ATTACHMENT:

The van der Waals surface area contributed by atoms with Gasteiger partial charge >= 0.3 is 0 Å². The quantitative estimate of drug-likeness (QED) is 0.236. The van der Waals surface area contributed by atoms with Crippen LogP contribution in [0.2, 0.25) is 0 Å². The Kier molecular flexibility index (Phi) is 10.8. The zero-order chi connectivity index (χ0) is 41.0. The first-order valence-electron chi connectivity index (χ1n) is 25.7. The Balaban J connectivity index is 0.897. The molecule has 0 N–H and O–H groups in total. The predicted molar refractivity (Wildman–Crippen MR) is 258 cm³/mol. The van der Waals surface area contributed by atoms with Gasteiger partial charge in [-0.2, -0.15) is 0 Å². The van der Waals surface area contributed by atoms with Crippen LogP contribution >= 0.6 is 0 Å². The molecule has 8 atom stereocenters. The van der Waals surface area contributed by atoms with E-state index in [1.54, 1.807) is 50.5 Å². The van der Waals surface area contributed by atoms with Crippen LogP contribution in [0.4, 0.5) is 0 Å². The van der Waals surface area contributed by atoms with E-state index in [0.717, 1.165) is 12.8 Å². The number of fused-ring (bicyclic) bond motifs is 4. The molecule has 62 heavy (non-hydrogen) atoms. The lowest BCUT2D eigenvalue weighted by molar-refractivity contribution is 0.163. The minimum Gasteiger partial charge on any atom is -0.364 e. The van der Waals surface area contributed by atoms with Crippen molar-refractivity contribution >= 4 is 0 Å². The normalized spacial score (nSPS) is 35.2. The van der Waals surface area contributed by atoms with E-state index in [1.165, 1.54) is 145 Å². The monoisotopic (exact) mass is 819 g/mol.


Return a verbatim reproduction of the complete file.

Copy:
The van der Waals surface area contributed by atoms with Gasteiger partial charge >= 0.3 is 0 Å². The quantitative estimate of drug-likeness (QED) is 0.236. The van der Waals surface area contributed by atoms with Crippen LogP contribution in [0.2, 0.25) is 0 Å². The Kier molecular flexibility index (Phi) is 10.8. The zero-order chi connectivity index (χ0) is 41.0. The first-order valence-electron chi connectivity index (χ1n) is 25.7. The Balaban J connectivity index is 0.897. The molecule has 0 N–H and O–H groups in total. The predicted molar refractivity (Wildman–Crippen MR) is 258 cm³/mol. The van der Waals surface area contributed by atoms with Gasteiger partial charge in [-0.2, -0.15) is 0 Å². The van der Waals surface area contributed by atoms with Crippen LogP contribution >= 0.6 is 0 Å². The molecule has 8 atom stereocenters. The van der Waals surface area contributed by atoms with E-state index in [1.54, 1.807) is 50.5 Å². The van der Waals surface area contributed by atoms with Crippen LogP contribution in [0.4, 0.5) is 0 Å². The van der Waals surface area contributed by atoms with E-state index in [0.717, 1.165) is 12.8 Å². The number of fused-ring (bicyclic) bond motifs is 4. The molecule has 62 heavy (non-hydrogen) atoms. The lowest BCUT2D eigenvalue weighted by molar-refractivity contribution is 0.163. The minimum Gasteiger partial charge on any atom is -0.364 e. The van der Waals surface area contributed by atoms with Crippen molar-refractivity contribution >= 4 is 0 Å². The normalized spacial score (nSPS) is 35.2. The van der Waals surface area contributed by atoms with E-state index in [1.165, 1.54) is 145 Å². The monoisotopic (exact) mass is 819 g/mol.